Ford government says it’s okay to teach about sex unless it isn’t
That might be the best way to sum up the Ford government’s handling of sexual education for students in the province.
This was the comment from Justice Charles Hackland, one of three Divisional Court Justices hearing a pair of challenges brought by the Canadian Civil Liberties Association (CCLA) and Elementary Teachers of Ontario (ETFO) against Mr. Ford’s rollback of the sexual education portion of the 2015 Physical Health and Education Curriculum last summer. That was the return to the 1998 sexual education curriculum that neglected to mention anything about same-sex relationships, cyberbullying, and how young people should understand the idea of consent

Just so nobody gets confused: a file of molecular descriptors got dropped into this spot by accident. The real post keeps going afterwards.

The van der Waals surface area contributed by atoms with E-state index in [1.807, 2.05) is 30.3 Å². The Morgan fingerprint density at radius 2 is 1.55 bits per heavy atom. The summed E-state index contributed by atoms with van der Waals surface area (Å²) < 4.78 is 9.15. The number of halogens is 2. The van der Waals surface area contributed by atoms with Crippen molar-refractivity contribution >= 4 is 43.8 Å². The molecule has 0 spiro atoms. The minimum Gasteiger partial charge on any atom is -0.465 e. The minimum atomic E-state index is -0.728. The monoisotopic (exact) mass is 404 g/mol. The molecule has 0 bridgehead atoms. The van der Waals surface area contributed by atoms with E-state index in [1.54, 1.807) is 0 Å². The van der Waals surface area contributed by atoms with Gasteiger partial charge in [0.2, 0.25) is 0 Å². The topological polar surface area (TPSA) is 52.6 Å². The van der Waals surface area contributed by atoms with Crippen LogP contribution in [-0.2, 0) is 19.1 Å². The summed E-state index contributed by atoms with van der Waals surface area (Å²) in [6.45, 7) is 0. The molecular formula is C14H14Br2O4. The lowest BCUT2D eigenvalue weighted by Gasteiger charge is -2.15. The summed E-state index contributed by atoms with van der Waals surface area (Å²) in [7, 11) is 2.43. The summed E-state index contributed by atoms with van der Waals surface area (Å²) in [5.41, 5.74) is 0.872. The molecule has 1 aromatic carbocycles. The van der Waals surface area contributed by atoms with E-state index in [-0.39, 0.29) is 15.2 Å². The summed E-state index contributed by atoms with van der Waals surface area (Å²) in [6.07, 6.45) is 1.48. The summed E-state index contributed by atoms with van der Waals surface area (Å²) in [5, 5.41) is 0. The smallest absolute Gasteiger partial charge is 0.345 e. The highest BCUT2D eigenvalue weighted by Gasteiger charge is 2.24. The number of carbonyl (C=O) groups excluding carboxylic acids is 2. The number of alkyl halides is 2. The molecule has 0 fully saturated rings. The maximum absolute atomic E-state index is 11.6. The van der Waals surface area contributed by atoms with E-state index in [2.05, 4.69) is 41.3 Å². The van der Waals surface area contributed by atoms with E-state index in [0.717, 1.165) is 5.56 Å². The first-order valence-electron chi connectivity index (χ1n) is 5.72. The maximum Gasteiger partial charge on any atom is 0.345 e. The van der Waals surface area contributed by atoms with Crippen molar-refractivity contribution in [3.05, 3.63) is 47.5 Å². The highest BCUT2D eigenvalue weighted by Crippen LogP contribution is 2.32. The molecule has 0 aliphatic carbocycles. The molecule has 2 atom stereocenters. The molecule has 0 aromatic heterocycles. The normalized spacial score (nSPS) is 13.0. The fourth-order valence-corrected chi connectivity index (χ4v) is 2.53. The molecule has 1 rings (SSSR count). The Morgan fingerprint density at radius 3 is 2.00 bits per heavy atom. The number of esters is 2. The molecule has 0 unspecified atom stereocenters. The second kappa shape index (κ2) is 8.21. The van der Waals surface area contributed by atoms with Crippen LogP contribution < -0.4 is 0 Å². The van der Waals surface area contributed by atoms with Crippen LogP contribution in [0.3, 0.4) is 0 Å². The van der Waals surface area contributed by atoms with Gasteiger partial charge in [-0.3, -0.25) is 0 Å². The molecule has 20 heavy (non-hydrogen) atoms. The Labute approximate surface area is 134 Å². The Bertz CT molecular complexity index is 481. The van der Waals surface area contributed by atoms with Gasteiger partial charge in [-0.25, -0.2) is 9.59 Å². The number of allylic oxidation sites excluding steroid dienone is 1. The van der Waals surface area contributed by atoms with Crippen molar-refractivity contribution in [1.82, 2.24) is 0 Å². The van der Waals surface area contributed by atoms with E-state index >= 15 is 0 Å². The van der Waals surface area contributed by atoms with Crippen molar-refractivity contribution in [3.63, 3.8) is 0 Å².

According to Queen’s Park Journal, Justice Hackland was commenting on the argument put forward by the Elementary Teachers Federation (ETFO) of Ontario, that the government had created a chilling effect on teachers by calling the curriculum part of a “failed ideological experiment” and threatening to discipline them if they tried to pull anything like teaching about consent, same- sex relationships, sexting, cyberbullying and similar topics that were part of the rescinded 2015 curriculum.
Since the government hasn’t actually done anything about its threats, like asking the Ontario College of Teachers to investigate one of its members for illicit teaching, Justice Hackland said that ETFO’s argument is based on “this sort of rhetoric, hot air from a number of politicians.”
Teachers have reason to worry about government retaliation